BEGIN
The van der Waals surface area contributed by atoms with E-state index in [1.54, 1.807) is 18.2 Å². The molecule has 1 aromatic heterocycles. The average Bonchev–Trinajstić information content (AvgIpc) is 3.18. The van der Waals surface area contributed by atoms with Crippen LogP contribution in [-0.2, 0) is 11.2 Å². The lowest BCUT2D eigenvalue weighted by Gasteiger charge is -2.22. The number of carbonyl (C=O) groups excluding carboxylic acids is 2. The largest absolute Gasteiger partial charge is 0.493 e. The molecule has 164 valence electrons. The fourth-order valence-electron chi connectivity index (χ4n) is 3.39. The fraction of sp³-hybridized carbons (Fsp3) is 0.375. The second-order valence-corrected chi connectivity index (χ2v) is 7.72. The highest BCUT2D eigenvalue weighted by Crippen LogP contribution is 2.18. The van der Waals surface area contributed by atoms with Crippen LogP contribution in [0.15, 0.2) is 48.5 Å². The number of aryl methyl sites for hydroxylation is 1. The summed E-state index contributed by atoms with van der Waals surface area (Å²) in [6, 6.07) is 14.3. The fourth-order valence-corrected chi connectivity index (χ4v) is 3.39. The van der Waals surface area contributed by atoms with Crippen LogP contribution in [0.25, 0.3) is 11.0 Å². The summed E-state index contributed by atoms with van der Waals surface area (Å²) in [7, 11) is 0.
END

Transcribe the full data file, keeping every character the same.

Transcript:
The van der Waals surface area contributed by atoms with E-state index in [1.54, 1.807) is 18.2 Å². The molecule has 1 aromatic heterocycles. The average Bonchev–Trinajstić information content (AvgIpc) is 3.18. The van der Waals surface area contributed by atoms with Crippen LogP contribution in [-0.2, 0) is 11.2 Å². The lowest BCUT2D eigenvalue weighted by Gasteiger charge is -2.22. The number of carbonyl (C=O) groups excluding carboxylic acids is 2. The largest absolute Gasteiger partial charge is 0.493 e. The molecule has 164 valence electrons. The fourth-order valence-electron chi connectivity index (χ4n) is 3.39. The fraction of sp³-hybridized carbons (Fsp3) is 0.375. The second-order valence-corrected chi connectivity index (χ2v) is 7.72. The highest BCUT2D eigenvalue weighted by Crippen LogP contribution is 2.18. The van der Waals surface area contributed by atoms with Crippen LogP contribution in [0.15, 0.2) is 48.5 Å². The number of aryl methyl sites for hydroxylation is 1. The summed E-state index contributed by atoms with van der Waals surface area (Å²) in [6, 6.07) is 14.3. The fourth-order valence-corrected chi connectivity index (χ4v) is 3.39. The van der Waals surface area contributed by atoms with Crippen LogP contribution in [0.25, 0.3) is 11.0 Å². The summed E-state index contributed by atoms with van der Waals surface area (Å²) in [7, 11) is 0.